In the Beginning Was the Word...
The Rev. Dr. Brooks Ramsey

Gospel:John 1:1-14
(This sermon is also available in audio.)

The book of Genesis begins, "In the beginning God created," but the prologue to John's Gospel pushes us far back beyond creation. "In the beginning [before there was creation] was the Word." Now, that's too much for me. There is a God-shaped void in my heart that reaches out, but I can't understand that God of infinity and that God of eternity. I stand on the edge of mystery and try to probe to some understanding. "In the beginning [long before the Big Bang] was the Word."

What is the Word? That is the question. I feel somewhat like Moses must have felt in his search for God when he said, "Lord, show me your Glory," and the message came back, "No one can see my Glory and live." So Moses stood in the cleft of the rock, and the Scripture says, "he saw the receding Glory of God" -- just a little glimpse of the Glory of God. I guess that's the way it is with me and the way with you. We get a little glimpse of the Glory of God.

I get a glimpse of the Glory of God sometimes by listening to music. When I stood as a young teenager and heard Fritz Kriesler play in the auditorium here in Memphis, I got a glimpse of God. When I stood on the top of Mount LeConte and saw the rolling clouds, after having climbed up the most treacherous path, I got a glimpse of God. When I read history and get a little token of God's movement in history, I say, "There's God." I can discover God, but God eludes me. I cannot prove the existence of God, I can only experience the existence of God, so I looked for the Word.

I searched for the Word. What is it? Well, the Greek word used in the Gospel of John for Word is logos. The Greeks used that word a long time before the New Testament's writer used it. Logos, they spoke of it as reason. In the beginning there's reason. Reason controls the world, and they moved it beyond reason to harmony. The world is controlled by reason and thus becomes a harmonious world. They were looking for that kind of synthesis between all things that brings all things together and makes sense out of it.

The Biblical writers speak of it in terms more of a message. In the beginning was the message, and the message was with God, and the Word was made flesh. The Word became human and dwelt among us. What is the Word? It is the message.

I'd like to add a word beyond that that explains it better to me. In the beginning was interpretation (in the Greek, it's exegesis), and the interpretation was made human and dwelt among us. I need an interpreter. I need someone or something to teach me what it's all about. The Scripture said Christ Jesus of Nazareth became the interpreter of the nature and the mission of God in the world -- Jesus as the interpreter. Yes, I can believe that. The Word was made human and became interpretation for me. It's everything.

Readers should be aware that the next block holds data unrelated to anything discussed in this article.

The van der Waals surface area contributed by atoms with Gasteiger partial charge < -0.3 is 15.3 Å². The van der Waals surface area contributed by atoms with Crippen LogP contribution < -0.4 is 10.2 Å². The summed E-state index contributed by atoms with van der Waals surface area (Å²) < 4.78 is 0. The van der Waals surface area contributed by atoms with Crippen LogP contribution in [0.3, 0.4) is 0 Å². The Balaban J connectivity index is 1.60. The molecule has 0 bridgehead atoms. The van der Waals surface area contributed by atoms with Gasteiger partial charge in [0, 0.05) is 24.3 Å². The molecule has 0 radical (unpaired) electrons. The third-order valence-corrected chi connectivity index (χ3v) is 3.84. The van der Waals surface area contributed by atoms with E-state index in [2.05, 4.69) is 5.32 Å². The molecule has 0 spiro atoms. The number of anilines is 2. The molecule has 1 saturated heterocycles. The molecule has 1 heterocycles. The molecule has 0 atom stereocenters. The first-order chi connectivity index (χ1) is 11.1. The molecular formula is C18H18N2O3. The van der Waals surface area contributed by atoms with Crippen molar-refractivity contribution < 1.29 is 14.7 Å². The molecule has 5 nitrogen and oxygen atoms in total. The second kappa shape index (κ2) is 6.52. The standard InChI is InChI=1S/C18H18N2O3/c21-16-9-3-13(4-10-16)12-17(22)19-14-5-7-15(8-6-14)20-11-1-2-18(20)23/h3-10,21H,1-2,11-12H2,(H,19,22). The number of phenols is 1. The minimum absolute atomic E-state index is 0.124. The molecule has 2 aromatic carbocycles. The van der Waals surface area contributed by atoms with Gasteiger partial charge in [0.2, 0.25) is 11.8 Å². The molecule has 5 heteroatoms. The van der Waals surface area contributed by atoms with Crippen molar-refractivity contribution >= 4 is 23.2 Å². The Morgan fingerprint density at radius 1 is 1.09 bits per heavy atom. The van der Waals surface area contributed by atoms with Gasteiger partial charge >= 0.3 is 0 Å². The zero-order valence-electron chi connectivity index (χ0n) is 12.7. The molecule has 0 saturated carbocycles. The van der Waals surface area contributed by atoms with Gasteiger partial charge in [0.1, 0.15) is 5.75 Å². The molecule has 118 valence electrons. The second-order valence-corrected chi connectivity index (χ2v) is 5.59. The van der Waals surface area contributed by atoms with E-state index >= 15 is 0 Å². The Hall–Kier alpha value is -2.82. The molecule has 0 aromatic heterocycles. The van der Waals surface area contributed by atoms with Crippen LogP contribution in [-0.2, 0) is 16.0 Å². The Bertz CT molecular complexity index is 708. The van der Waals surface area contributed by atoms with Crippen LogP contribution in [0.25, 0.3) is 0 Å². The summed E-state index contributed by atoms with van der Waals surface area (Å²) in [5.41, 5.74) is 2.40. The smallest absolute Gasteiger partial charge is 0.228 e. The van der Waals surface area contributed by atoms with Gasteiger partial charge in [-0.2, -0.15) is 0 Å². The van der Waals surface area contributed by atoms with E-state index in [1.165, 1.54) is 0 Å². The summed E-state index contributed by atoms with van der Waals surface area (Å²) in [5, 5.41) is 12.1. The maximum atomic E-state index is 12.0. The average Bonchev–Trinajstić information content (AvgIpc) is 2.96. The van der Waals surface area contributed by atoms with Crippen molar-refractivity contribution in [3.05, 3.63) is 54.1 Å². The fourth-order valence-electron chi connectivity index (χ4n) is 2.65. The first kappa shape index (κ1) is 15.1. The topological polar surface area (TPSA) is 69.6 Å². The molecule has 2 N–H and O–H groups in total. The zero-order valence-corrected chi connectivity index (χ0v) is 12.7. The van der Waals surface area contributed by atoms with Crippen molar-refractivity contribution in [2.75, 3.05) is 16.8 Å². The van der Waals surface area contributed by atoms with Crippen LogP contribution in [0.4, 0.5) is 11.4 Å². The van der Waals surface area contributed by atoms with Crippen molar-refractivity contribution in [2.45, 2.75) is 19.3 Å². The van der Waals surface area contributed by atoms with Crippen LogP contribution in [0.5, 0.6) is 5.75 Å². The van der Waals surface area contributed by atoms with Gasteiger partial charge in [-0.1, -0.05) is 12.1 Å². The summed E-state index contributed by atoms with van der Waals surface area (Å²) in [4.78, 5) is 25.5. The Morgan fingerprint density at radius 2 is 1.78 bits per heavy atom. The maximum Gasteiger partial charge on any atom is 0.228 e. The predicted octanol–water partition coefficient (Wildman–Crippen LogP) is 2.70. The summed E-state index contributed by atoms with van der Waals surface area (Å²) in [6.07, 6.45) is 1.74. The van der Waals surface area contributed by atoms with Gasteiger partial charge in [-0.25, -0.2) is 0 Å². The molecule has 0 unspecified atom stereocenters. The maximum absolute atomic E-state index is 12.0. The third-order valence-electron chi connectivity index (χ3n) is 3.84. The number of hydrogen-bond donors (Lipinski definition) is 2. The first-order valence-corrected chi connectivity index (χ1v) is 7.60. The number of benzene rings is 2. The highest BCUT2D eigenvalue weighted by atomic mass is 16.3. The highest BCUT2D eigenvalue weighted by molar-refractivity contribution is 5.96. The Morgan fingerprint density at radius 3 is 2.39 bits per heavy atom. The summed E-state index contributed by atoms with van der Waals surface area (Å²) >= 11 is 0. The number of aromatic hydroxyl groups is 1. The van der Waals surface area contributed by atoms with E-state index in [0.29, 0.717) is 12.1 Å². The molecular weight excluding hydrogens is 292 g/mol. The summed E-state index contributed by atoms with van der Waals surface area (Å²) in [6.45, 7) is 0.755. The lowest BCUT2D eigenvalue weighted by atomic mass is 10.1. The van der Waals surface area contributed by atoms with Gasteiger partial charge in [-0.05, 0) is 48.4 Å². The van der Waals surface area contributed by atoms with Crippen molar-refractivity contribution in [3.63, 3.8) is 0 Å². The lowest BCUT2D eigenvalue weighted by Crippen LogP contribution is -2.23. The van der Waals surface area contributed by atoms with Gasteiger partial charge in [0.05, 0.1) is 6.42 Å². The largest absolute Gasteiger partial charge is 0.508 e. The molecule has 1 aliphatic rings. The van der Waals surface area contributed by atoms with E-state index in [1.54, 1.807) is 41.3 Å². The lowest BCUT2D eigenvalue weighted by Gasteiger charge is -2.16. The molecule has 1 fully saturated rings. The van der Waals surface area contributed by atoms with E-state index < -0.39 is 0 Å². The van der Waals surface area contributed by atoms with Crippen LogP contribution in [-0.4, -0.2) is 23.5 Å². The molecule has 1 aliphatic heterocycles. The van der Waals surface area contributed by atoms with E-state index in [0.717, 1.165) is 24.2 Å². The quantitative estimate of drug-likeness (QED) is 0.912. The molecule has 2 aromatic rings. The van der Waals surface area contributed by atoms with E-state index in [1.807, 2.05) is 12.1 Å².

We use the word exegesis in the theological sense, but the Greeks used it in a theatrical sense. It meant to lead into the open, lead out, to bring the person onto stage. When the character walked out on the stage, he revealed a character. When Jesus of Nazareth walked out on the stage of human history, he revealed the character of God. This is a drama scene. God is interpreted through Jesus. This great God of infinity and eternity brought himself down (or herself down) in the person of Jesus so that I could understand that the Word did not become word, the Word became human.

The event of Jesus Christ is the thing that reveals God to me. I can explain it by telling you that as a child I discovered the power of the magnifying glass. I discovered that if you put that magnifying glass between the sun and the bare back of someone, you could do a little damage. (I discovered that when I put it on the bare shoulder of my mother.) I believe that God, the sun, is shining all over the world, but in the magnifying glass it becomes intense. It becomes powerful. It becomes warm with heat. I believe that God's love is shown all over the world. God's love is trying to break out.

Do I believe that the Christian religion is the only religion in which God reveals Himself? No, I have discovered God in many philosophies, many religions. God is not limited to just our religion. God's love is trying to break through to all people. I think a step in maturity for me was to be able to accept Truth from whatever source it came--to ignore the label and to say, "Is this true?"--and to know that God is trying to break through with Truth. But for me, that Truth of God, that love of God, shines more intensely in Jesus of Nazareth than anywhere else in the world.